At one point I caught a glimpse of some of the family seated in their kitchen just a few meters from the dining room. 

The mens restroom was decorated with progressive (usually leftist) cartoons from newspapers, all of which made delightful reading.

Perhaps two or three hours later, well-filled, we returned to the wet streets to see more of Quillan.  When I return, this restaurant will be absolutely tops on my list.  Its food surpassed anything else we enjoyed eating in the south of France this year.

Église Notre-Dame-de-Quillan, Quillan, Region Languedoc, Dept. Aude

In the centre of Quillan, a small town of 3,591 inhabitants, stands a modest 12th-century church, l'Église Notre-Dame-de-Quillan.  We visited very briefly on Ascension Thursday, arriving long after Mass had been celebrated.  The small church was open but quite dark, though the side chapels were each illuminated with a different colour.  Most tourists only get to wander through three or four of the most majestic cathedrals in France, but the small rural churches are also fascinating, reflecting the simple honesty of local life rather than the presumptuous grandeur of the nation's most wealthy and competitive aristocrats.

As I approached the front door, I stopped to see this little book on which villagers were writing condolences to a grieving family.  The funeral was to be held in the church the next day.  This suggests that many people in Quillan know each other and that the community is quite close.

The next thing that my Mennonite eye noticed was a sort of price list--suggested "offerings" for various services offered by the church.  Presumably this is to remind parishioners that it takes money to keep any church open and operating, that some services require considerably more time than others, and that private events in particular can take up quite a bit of the officiant's limited time, for these days a lone priest is too often responsible for multiple parishes.

Although the sanctuary itself was not lit, spotlights in the side chapels provided enough light for one to enter and pray--or possibly even take photographs under challenging lighting conditions.  In the following photos, we are looking from the front toward the back of the sanctuary.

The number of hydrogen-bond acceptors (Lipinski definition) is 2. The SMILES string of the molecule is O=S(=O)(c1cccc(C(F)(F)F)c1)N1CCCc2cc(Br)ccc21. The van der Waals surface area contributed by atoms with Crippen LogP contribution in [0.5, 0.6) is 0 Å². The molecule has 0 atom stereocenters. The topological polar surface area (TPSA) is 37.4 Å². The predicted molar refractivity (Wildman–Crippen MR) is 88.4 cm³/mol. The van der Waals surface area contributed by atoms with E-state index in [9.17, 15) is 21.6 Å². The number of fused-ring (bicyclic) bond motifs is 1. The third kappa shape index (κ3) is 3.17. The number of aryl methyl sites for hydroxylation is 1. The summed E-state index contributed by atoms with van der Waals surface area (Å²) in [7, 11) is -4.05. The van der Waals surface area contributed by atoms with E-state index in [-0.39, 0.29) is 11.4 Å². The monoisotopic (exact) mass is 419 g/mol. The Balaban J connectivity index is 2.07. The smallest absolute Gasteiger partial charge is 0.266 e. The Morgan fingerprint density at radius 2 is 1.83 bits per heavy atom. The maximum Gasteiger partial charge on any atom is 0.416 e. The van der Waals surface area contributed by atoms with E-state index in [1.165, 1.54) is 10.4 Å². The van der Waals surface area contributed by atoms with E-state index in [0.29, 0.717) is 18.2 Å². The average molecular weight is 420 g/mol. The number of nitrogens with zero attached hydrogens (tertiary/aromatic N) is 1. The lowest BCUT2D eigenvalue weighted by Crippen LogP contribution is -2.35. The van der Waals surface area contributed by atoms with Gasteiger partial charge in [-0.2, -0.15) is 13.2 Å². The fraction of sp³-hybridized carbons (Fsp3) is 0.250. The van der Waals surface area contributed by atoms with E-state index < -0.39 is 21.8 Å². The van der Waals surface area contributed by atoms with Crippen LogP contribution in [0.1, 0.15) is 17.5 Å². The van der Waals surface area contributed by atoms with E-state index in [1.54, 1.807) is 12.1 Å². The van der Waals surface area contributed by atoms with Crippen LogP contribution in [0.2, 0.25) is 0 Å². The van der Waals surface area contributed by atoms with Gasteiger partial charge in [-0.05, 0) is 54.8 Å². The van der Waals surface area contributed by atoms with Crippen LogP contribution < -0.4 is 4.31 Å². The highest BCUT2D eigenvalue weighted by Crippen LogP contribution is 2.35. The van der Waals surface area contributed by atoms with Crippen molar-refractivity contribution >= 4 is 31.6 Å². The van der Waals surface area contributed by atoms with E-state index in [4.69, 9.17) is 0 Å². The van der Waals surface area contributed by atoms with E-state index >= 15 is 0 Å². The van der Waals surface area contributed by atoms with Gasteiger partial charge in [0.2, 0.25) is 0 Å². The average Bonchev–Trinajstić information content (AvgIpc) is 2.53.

Now we are looking directly across the altar rail and the steps leading up to the altar.  Across the way we see the small side chapel with its own altar, a single line of chairs, and a confessional.

The following black and white photo shows another small chapel with a statue of the Virgin Mary.  The marble tablets flanking the statue give the names of the men of the parish who were killed during the two European wars in the 20th century.  These lists are omnipresent throughout rural France, poignant testimony to the useless destruction and impossible costs of war everywhere.  Every time I see these lists, I wonder, "What might have become of these lads, had there been no war?"

The high altar at the front of the church is back lit by a skylight above the Baroque statue of the Virgin Mary.  This dramatic use of natural lighting was practical, requiring careful construction, but then no candles or artificial lighting would be needed for centuries to come. 

Another small source of natural light was the half circle above the main entrance door at the side of the sanctuary.  I am also intrigued by light entering from underneath church doors, particularly as many feet slowly wear down thresholds over the centuries. 

Chandeliers are always beautiful, even when not illuminated.  Natural light from a distant window lets us appreciate the central chandelier in a new way.  The "IHS" stands for Jesus (J did not appear in the Latin alphabet for a long time; the vowels are traditionally omitted in this type of art). 

Friday, November 26, 2010

Toulouse, Random Street Photography in May

Our brief day visit to Toulouse was packed with activities, but while walking from place to place, I managed to take a few informal shots on the streets.

First, I am continually reminded how few green spaces there are in the old Mediterranean cities other than trees which somehow manage to extract water that slips through paving stones.  Young children simply must be accompanied by an adult in major cities, which was certainly not the life I knew growing up in a small town in Ohio.  When I was their age, we thought nothing of my walking by myself through a large treed cemetery when going to school.

Carriage entries are still useful and often elegant passageways to inner courtyards.  Of course graffiti crops up everywhere.

Brick was important to the Romans and continues to be used throughout Toulouse.

Too many young people still take up smoking in France.  Fortunately, smoking is now absolutely banned inside all French restaurants and pubs.

Some of the ancient passageways seem even too narrow for a medieval horse-drawn cart, but they do provide shortcuts through some of the city's oldest sections.

Artists abound throughout France, though I had to wonder how this shop makes a living.

Wednesday, November 24, 2010

Toulouse, La Basilique Saint-Sernin